Ancient opencuts workings on the Darren Lode have cut the western earthworks of this
Late Bronze Age/ Iron Age hillfort.
Although these workings clearly post-date the siting of the fort, the vein here would
have been clearly exposed within the outer ditch, and there good is reason to suppose
that some working of the lead-silver mineralisation took place early on in its history.
The earthworks of the fort and their relationship to the mining trench were examined
in July 2005.
The location of the fort and opencuts are stunning.
This website was made possible by a grant from the Cambrian Archaeology Association
Excavation across the outer hillfort ditch showing the top of the worked vein in
its base:- A possible indication of later Iron Age exploitation. RCAHM (Wales) aerial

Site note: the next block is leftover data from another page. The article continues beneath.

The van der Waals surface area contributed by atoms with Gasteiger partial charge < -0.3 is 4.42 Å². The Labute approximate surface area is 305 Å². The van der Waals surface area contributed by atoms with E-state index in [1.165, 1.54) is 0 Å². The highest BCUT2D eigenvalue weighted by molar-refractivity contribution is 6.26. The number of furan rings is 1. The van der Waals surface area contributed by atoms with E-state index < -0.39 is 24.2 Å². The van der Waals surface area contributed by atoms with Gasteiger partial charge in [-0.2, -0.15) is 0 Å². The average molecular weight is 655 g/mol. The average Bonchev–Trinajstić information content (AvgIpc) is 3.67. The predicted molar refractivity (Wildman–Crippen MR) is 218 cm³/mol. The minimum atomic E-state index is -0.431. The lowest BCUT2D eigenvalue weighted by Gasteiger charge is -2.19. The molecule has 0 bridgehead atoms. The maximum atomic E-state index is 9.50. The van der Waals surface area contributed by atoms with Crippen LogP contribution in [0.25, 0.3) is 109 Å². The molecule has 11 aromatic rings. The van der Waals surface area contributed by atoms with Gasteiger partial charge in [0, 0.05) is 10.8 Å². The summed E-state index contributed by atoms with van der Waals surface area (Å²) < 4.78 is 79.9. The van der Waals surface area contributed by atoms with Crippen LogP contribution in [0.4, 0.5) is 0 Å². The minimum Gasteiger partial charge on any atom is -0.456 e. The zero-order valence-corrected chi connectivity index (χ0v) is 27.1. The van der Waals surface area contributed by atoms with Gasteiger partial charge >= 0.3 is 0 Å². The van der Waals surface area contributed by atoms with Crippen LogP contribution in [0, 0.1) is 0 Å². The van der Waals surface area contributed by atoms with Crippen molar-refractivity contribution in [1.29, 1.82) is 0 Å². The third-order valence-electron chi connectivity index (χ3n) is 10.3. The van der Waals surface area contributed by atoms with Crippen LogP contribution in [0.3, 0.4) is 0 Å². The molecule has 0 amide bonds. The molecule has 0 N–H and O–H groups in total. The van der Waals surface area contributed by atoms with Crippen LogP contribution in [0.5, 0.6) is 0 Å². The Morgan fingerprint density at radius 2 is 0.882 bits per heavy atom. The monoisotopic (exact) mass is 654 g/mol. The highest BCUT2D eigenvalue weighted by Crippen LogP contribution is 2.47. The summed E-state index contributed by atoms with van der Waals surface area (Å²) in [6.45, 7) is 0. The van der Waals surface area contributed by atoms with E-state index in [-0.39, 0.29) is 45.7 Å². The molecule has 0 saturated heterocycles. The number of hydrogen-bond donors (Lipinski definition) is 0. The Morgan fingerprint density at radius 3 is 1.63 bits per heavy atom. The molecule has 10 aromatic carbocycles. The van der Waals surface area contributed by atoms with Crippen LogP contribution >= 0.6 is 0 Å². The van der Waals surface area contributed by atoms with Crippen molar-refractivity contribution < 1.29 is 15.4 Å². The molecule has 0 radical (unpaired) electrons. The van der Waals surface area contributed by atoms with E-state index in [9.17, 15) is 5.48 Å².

Section through early spoil tip showing position of Medieval and underlying Late
Bronze Age ground surface. (EMRG, 2005)
The late Bronze Age date from the underlying land surface and the Medieval date from
the uppermost (later) phase of mine spoil suggests that the earliest major working
on this vein may have taken place sometime during the Iron Age - Roman Period.
Excavations of the Western Gateway of the Hill fort.
Excavation of hillfort earthwork showing boulder revetment.
Large white quartz boulders were inserted into the revetted facing of the gateway
on either side of the entrance. These would have been visible, some distance away
from the hillfort.
They are an impressive statement of the importance of this settlement. The curved
revetment wall behind this might also indicate the presence of a guard chamber, perhaps
as a later addition. Two or three phases of construction of the earthwork defenses
are suggested in the period 350-200 BC.
On the revetted middle earthwork bank of the hillfort. The outer face has been laid
with water worn boulders of sandstone brought up from the floor of the valley below.
Section across the outer hillfort ditch with the worked mineral vein in its base.